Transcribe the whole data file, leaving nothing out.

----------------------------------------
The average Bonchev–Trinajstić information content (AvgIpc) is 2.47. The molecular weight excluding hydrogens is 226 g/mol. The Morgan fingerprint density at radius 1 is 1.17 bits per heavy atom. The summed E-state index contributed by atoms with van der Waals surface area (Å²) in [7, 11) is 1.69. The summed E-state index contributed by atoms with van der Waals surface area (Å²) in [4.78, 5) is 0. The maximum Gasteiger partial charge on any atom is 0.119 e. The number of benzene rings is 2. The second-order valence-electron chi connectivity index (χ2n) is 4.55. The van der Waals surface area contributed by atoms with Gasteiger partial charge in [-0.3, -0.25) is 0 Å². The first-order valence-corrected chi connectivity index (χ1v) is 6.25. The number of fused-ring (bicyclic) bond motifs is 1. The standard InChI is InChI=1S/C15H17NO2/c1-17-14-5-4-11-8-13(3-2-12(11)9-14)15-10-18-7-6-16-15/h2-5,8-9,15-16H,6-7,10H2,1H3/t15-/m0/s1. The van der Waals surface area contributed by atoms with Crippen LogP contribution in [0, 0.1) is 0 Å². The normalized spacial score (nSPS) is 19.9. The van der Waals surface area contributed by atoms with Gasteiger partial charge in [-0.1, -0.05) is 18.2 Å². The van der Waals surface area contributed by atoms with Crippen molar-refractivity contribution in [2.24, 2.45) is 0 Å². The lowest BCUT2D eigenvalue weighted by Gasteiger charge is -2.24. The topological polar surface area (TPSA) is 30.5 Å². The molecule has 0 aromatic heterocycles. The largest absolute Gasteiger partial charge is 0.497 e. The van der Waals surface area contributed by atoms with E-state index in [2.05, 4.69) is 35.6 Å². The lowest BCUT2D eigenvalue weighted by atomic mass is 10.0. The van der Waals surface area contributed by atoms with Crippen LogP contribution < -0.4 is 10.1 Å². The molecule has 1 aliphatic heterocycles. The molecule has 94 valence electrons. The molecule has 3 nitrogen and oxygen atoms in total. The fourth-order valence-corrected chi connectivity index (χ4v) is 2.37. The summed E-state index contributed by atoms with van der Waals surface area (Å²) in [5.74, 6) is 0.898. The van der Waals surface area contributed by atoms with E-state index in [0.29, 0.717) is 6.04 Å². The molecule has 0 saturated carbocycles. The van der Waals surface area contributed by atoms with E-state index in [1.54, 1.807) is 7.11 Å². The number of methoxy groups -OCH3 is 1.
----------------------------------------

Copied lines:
The average Bonchev–Trinajstić information content (AvgIpc) is 2.47. The molecular weight excluding hydrogens is 226 g/mol. The Morgan fingerprint density at radius 1 is 1.17 bits per heavy atom. The summed E-state index contributed by atoms with van der Waals surface area (Å²) in [7, 11) is 1.69. The summed E-state index contributed by atoms with van der Waals surface area (Å²) in [4.78, 5) is 0. The maximum Gasteiger partial charge on any atom is 0.119 e. The number of benzene rings is 2. The second-order valence-electron chi connectivity index (χ2n) is 4.55. The van der Waals surface area contributed by atoms with Gasteiger partial charge in [-0.3, -0.25) is 0 Å². The first-order valence-corrected chi connectivity index (χ1v) is 6.25. The number of fused-ring (bicyclic) bond motifs is 1. The standard InChI is InChI=1S/C15H17NO2/c1-17-14-5-4-11-8-13(3-2-12(11)9-14)15-10-18-7-6-16-15/h2-5,8-9,15-16H,6-7,10H2,1H3/t15-/m0/s1. The van der Waals surface area contributed by atoms with Crippen LogP contribution in [0, 0.1) is 0 Å². The normalized spacial score (nSPS) is 19.9. The van der Waals surface area contributed by atoms with Gasteiger partial charge in [-0.1, -0.05) is 18.2 Å². The van der Waals surface area contributed by atoms with Crippen molar-refractivity contribution in [2.24, 2.45) is 0 Å². The lowest BCUT2D eigenvalue weighted by Gasteiger charge is -2.24. The topological polar surface area (TPSA) is 30.5 Å². The molecule has 0 aromatic heterocycles. The largest absolute Gasteiger partial charge is 0.497 e. The van der Waals surface area contributed by atoms with E-state index in [2.05, 4.69) is 35.6 Å². The lowest BCUT2D eigenvalue weighted by atomic mass is 10.0. The van der Waals surface area contributed by atoms with Crippen LogP contribution < -0.4 is 10.1 Å². The molecule has 1 aliphatic heterocycles. The molecule has 94 valence electrons. The molecule has 3 nitrogen and oxygen atoms in total. The fourth-order valence-corrected chi connectivity index (χ4v) is 2.37. The summed E-state index contributed by atoms with van der Waals surface area (Å²) in [5.74, 6) is 0.898. The van der Waals surface area contributed by atoms with E-state index in [0.29, 0.717) is 6.04 Å². The molecule has 0 saturated carbocycles. The van der Waals surface area contributed by atoms with E-state index in [1.54, 1.807) is 7.11 Å². The number of methoxy groups -OCH3 is 1.